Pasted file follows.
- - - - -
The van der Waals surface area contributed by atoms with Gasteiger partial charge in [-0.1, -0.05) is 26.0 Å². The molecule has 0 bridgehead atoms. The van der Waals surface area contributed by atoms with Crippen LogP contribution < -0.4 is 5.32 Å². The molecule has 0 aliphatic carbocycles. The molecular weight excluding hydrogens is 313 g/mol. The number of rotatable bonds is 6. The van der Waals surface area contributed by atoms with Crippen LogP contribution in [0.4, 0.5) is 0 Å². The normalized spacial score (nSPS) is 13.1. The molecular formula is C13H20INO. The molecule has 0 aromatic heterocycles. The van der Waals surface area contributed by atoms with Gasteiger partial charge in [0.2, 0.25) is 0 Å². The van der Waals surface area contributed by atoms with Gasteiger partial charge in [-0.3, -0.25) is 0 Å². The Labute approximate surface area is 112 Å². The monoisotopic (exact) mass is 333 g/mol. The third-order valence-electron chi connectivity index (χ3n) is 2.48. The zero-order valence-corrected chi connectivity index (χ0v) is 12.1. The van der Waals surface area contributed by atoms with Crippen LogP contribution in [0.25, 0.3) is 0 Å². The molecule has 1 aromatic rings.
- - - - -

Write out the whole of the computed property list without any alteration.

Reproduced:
The van der Waals surface area contributed by atoms with Gasteiger partial charge in [-0.1, -0.05) is 26.0 Å². The molecule has 0 bridgehead atoms. The van der Waals surface area contributed by atoms with Crippen LogP contribution < -0.4 is 5.32 Å². The molecule has 0 aliphatic carbocycles. The molecular weight excluding hydrogens is 313 g/mol. The number of rotatable bonds is 6. The van der Waals surface area contributed by atoms with Crippen LogP contribution in [0.4, 0.5) is 0 Å². The normalized spacial score (nSPS) is 13.1. The molecular formula is C13H20INO. The molecule has 0 aromatic heterocycles. The van der Waals surface area contributed by atoms with Gasteiger partial charge in [0.2, 0.25) is 0 Å². The van der Waals surface area contributed by atoms with Gasteiger partial charge in [-0.3, -0.25) is 0 Å². The Labute approximate surface area is 112 Å². The monoisotopic (exact) mass is 333 g/mol. The third-order valence-electron chi connectivity index (χ3n) is 2.48. The zero-order valence-corrected chi connectivity index (χ0v) is 12.1. The van der Waals surface area contributed by atoms with Crippen LogP contribution in [0.25, 0.3) is 0 Å². The molecule has 1 aromatic rings.